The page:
Not Asking For What You Need
When you're in a relationship with someone, they can't read your mind. This means that not asking for what you need can become a major roadblock to a healthy connection.
"When it comes to what you want out of a relationship, there are many reasons you may not want to be completely honest and even hypocritical at times. However, this can become the source of a lot of misunderstanding," Rabbi Mark Wildes, relationship expert, couples counselor, and author of Beyond the Instant tells Bustle. "Let's say you don't want to have sex before you're in a committed relationship, but you actively neglect to tell your partner when they ask you what you're looking for, they might unknowingly put a lot of pressure on you." This sort of uncomfortable situation can occur at all stages of a relationship if you aren't open about your needs. There's no way to be on the same page if you aren't being honest.
Not Bringing Up An Issue Before It Becomes A Bigger Problem
If you've developed a pet peeve, or something in the relationship is bothering you, it's vital that you bring it up sooner rather than later.
"Next time you have a problem with [them] skipping out on date night, or when [they] won't text you back for hours at a time, bring it up to them after you've had time to dig deep inside and find out the reason why it's bugging you," Rabbi Wildes says. "Maybe you were hurt in a previous relationship. Maybe you feel like you're being put second. Bringing up larger themes will help your partner understand and connect with you on a deeper level." Plus, it'll help you avoid bigger problems like screaming matches and silent treatments down the line.
Showing Disinterest In Their Ideas
If you can't find a way to communicate support for your loved one and their ideas, your relationship can fizzle.
"One damaging action many take is [showing] contempt toward the other person and their ideas," Thomas R. Harris, owner of Radiant Hope, LLC, tells Bustle. "They belittle them. The put them down. They treat the other person’s viewpoint and feelings as unimportant. And that can be deadly to a relationship over time." So even if your partner's dreams seem a bit out of reach, keep in touch with the part of that dream that relates to why you fell for them in the first place. And if their ideas are really making it obvious that you two aren't a good match, that's fine too; it's better than staying around and pushing them down.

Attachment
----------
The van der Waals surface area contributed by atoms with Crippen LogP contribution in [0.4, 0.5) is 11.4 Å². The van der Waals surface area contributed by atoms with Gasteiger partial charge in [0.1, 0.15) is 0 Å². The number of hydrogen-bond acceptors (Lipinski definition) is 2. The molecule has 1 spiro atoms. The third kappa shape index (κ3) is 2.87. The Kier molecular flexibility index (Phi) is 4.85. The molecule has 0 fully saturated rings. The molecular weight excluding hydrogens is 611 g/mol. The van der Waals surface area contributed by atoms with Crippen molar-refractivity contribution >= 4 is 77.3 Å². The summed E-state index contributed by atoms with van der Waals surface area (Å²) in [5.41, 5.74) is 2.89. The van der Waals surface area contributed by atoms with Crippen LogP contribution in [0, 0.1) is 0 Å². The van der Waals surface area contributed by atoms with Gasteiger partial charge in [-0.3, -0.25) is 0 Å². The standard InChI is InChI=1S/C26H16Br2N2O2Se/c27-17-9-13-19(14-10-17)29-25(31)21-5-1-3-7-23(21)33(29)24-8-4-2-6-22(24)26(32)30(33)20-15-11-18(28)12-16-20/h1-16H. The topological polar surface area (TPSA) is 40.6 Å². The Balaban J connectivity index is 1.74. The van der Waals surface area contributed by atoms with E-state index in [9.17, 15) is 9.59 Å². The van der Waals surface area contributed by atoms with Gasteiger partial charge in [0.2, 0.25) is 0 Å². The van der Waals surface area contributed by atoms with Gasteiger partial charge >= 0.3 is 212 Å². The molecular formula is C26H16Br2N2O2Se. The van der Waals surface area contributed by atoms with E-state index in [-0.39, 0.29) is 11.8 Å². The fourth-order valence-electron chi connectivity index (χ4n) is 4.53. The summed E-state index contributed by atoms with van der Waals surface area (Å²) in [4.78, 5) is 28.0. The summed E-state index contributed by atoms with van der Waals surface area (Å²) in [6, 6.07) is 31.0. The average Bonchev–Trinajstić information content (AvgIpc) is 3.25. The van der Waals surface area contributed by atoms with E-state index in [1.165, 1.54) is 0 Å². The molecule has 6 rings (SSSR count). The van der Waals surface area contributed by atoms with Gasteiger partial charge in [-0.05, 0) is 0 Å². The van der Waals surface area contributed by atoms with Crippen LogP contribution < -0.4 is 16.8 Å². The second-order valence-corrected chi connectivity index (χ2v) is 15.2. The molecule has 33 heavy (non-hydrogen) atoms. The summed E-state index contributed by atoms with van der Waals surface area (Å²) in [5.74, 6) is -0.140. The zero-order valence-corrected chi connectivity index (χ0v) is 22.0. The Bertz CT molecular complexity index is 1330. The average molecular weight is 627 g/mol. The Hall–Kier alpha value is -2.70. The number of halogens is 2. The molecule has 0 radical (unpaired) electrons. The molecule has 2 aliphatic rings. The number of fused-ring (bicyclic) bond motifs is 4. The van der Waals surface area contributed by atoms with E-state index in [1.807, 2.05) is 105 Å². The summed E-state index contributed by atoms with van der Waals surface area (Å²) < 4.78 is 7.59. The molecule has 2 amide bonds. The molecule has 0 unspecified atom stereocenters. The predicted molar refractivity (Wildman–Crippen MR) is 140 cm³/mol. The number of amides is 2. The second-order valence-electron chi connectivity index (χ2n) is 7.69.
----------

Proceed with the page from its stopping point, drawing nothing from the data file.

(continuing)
Simply Not Listening
It may sound obvious, but you should listen to your partner. Even when they annoy you.
"All too often, arguments turn into a competition of who can win versus working together as a team to understand the situation and solve or manage the problem," Harris says. "Other times, they are so quick to defend themselves that they never actually listen to the issue. If partners would take the time to listen and try to understand the other person’s viewpoint, they would be able to solve or manage whatever issues come their way much easier." So allow yourself to feel angry or sad, but also work on listening. Not doing so is a very sure way to sabotage things between the two of you.
Bringing Up Issues At The Wrong Time
While openness and honesty are the cornerstones of healthy relationships, you have to know when and where to talk about your issues. There are simply some times and places that are not appropriate for these types of conversations.
"[Try not to] bring up issues at the wrong time," Harris says. "When one of you is angry, stressed, tired, or hungry, that is usually not a good time to bring up an issue that could cause an argument." Wait until a more calm moment, and then open up about what's bothering you. That way, you can avoid a heightened energy during the conflict.
Not Accepting Repair Attempts
It may seem confusing to try to show or accept signs of affection during conflict, but relationship experts advise that you really should. "[Try] to give and accept repair attempts," Carrie Krawiec, licensed marriage and family therapist (LMFT) at Birmingham Maple Clinic tells Bustle. "That is, if communication is going poorly and someone attempts to lighten the mood with flirtation or humor, don’t get angrier assuming the person isn’t talking you seriously instead use the moment to cool and calm yourself and each other and try discussing again in a more connected way." It may seem overwhelming to try to crack a joke or a smile in conflict, but it's a really health way of showing your love.
In the end, very few communication mistakes are unfixable. "Saying 'I’m sorry and I’ll try to do better' with sincerity is always the simplest and most direct way to begin repairing a relationship with poor communication," Rabbi Wildes says. The key is just actually trying to do better as well.
"The fact is that we all make mistakes. Every couple is going to make a lot of mistakes," Harris says. "As long as a couple learns to discuss the issues constructively, be quick to forgive, and learn from those mistakes, they will keep growing in their relationship." So even if you've started on a path of sabotage, if you are honest about it and are willing to readjust, it's quite possible to get back on track.